A member of the "international set" in fin-de-siècle Europe, Baron Adolf de Meyer (1868–1946) was also a pioneering photographer, known for creating works that transformed reality into a beautiful fantasy. Quicksilver Brilliance is the first museum exhibition devoted to the artist in more than twenty years and the first ever at The Met. Some forty works, drawn entirely from The Met collection, demonstrate the impressive breadth of his career.
The exhibition includes dazzling portraits of well-known figures of his time: the American socialite Rita de Acosta Lydig; art patron and designer Count Étienne de Beaumont; aristocrat and society hostess Lady Ottoline Morrell; and celebrated entertainer Josephine Baker, among others. A highlight of the presentation is an exceptional book—one of only seven known copies—documenting Nijinsky's scandalous 1912 ballet L'Après-midi d'un faune. This rare album represents de Meyer's great success in capturing the movement and choreography of dance, a breakthrough in the history of photography. Also on view are the artist's early snapshots made in Japan, experiments with color processes, and inventive fashion photographs.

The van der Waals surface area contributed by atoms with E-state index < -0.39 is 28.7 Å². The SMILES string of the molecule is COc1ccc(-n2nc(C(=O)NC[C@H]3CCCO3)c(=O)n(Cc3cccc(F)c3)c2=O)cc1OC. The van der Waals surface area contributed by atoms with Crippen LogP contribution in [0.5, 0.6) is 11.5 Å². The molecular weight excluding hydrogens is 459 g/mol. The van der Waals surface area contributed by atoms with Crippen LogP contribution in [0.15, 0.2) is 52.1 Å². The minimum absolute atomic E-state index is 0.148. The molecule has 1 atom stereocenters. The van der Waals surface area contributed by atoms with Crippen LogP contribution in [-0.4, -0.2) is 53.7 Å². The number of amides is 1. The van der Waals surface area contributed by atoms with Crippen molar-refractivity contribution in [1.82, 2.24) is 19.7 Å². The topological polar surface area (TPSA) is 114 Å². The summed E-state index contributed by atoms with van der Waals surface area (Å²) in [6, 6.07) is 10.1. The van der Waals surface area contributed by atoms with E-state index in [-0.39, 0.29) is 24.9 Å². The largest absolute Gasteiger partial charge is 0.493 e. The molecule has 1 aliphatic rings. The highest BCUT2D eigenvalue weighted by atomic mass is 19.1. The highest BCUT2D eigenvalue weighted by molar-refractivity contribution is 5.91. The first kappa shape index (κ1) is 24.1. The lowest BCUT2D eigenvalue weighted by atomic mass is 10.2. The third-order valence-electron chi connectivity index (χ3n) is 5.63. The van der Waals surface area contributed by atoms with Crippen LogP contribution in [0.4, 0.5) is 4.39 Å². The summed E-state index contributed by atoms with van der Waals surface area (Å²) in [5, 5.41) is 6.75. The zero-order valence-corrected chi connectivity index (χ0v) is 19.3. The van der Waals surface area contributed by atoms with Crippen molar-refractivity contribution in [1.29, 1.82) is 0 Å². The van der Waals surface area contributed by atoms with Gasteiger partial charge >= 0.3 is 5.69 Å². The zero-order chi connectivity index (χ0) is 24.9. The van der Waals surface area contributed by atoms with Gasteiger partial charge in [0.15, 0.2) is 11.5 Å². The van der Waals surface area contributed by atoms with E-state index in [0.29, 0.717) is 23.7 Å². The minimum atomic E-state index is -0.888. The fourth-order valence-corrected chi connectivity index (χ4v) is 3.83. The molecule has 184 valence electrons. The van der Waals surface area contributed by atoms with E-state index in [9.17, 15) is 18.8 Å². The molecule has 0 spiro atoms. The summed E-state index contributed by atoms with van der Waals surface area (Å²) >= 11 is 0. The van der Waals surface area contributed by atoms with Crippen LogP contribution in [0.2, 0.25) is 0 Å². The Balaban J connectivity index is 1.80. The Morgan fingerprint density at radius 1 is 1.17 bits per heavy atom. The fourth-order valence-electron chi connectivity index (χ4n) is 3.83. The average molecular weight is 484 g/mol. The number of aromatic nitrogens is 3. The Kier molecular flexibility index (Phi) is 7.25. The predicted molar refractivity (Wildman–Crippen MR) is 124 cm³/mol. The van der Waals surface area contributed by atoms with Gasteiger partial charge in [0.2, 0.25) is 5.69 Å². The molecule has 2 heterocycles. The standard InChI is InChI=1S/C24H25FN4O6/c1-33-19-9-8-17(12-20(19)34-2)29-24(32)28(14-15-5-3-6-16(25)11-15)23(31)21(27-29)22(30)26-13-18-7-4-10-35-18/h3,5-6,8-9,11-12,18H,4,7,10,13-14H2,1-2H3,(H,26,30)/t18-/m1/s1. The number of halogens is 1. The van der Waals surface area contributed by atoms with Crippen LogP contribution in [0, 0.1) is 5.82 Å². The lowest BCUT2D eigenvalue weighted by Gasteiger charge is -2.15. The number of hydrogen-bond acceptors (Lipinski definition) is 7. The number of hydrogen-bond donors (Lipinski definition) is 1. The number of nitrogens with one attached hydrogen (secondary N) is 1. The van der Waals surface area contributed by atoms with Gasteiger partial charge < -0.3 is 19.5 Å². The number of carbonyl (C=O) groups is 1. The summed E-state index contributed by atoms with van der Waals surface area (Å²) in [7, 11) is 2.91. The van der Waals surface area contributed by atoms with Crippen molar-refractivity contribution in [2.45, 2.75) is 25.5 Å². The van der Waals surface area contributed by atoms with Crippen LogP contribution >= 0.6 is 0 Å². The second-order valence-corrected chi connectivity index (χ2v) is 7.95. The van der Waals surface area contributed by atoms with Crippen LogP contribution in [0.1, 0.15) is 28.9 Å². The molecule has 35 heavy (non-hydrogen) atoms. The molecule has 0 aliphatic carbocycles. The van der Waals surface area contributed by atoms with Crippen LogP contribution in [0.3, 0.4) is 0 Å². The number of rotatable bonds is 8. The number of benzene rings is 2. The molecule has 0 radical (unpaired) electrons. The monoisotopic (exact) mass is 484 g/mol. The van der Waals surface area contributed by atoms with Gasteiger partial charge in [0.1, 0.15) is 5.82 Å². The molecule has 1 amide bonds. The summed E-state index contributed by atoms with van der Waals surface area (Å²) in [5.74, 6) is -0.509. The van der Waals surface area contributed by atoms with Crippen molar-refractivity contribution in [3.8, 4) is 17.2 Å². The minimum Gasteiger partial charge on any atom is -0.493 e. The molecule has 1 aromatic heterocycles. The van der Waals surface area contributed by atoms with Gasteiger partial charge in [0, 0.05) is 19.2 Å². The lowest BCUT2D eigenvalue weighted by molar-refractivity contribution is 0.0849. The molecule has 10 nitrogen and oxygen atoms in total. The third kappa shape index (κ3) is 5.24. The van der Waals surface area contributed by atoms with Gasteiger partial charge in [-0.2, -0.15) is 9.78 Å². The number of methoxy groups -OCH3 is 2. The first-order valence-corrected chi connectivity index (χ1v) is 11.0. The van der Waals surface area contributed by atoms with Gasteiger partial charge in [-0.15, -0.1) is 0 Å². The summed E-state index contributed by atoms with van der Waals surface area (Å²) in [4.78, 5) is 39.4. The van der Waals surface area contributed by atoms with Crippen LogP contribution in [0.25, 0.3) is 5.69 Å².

In this Now at The Met blog post, exhibition curator Beth Saunders explores two of Adolf de Meyer's great muses: the arts and culture of Japan, and his wife, Olga.
Adolf de Meyer (American [born France], 1868–1946). Etienne de Beaumont (detail), ca. 1923. Gelatin silver print, 9 5/16 x 7 5/16 in. (23.7 x 18.6 cm). The Metropolitan Museum of Art, New York, Gift of Paul F. Walter, 2008 (2009.460.7)